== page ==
I have neglected this blog for far too long. Part of the reason for that is that I have so many different topic and tidbits to share that I never know where to begin, so I put it off.
However, a student recently asked me if she could practice qigong too much. While giving my answer, I decided that I should include that information here. After all, my blog is supposed to be an extension of my website which contains only basic information about what I do and offer at OHMS. My blog gives me a chance to expand and further reveal.
The qigong that I teach is general in a way that works the entire body evenly, and when practiced correctly, there are no dangers of creating blockages or stagnations. Though qigong practices that are specific to certain areas of the body or to certain acupuncture channels do have their uses and benefits, I feel a general qigong practice is going to be more beneficial overall, a better long-term strategy for health, and safer.
So, can one practice qigong too much?
The short answer is yes and no. Let me explain.
If you are practicing correctly and the qigong that you are practicing is a safe one (not all qigong practices cultivate health or healthy mental states), then you cannot practice too much providing the following circumstances are considered and met also.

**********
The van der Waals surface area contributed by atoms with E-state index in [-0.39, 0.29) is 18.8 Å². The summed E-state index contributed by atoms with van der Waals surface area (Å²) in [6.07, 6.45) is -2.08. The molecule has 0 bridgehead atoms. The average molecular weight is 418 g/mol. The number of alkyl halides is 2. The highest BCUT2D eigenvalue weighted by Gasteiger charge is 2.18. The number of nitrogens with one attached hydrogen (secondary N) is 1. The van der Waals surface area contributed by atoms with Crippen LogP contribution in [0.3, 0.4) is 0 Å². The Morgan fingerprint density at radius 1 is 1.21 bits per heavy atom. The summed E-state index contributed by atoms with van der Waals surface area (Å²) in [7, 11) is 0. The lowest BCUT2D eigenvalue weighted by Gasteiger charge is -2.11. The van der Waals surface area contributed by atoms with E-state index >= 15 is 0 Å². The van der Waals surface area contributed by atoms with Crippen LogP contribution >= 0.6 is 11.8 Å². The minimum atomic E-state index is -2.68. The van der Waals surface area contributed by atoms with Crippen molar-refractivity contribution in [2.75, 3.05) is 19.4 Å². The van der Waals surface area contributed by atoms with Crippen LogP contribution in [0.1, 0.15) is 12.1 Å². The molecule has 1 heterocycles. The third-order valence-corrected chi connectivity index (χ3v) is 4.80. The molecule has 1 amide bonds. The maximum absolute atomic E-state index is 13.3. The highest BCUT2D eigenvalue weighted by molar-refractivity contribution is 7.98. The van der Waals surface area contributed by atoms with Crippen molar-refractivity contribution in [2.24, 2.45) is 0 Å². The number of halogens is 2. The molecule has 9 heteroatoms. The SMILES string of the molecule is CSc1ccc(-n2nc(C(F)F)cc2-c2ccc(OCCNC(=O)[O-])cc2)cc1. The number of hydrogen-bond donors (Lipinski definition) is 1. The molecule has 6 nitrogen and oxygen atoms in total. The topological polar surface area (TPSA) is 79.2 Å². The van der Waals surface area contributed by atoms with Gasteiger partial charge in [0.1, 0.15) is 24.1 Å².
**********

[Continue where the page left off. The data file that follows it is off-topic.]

You need to sleep. Is your practice interfering with your ability to achieve good sleep? Are you practicing when you should be sleeping? Good sleep is very important and should not be sacrificed for practice.
You need to eat. Is your practice interfering with your appetite or digestive abilities? Are you practicing so much that you neglect eating? Eating good food at regular intervals is another important aspect of a healthy life and should not be sacrificed for practice. Drinking (mostly water) is also included in this notion.
Do not neglect personal hygiene. Practicing to the exclusion of personal hygiene is not acceptable. Personal hygiene plays an important roll in good health that should not be overlooked.
Do not ignore your social, fiscal, or educational duties. We are social creatures, and though some people have more active social lives than others, this edict still applies. If you have friends and family that you normally talk to or hang out with, do not isolate yourself from them or cut ties with them just because of qigong practice. Interactions with friends and family are part of good mental health. Also, if you work, keep working. Do not miss work because of your qigong practice. Do not forget to pay your bills, either. If you are in school, definitely keep up with your studies. Qigong practice can be fit into your free time, even if free time is scarce and at irregular intervals.
Basically, numbers 1 through 4 can be over-simplified as “do not become obsessed.” This is an actual danger of practice. There is also a validly recognized physiological disorder called “qigong psychosis” (aka qigong deviation syndrome). This comes about from too much incorrect practice or from too much or non-supervised practice of more specific (and possibly dangerous) qigong exercises. I will not go into all of the details here, but a decent read on the topic can be found here.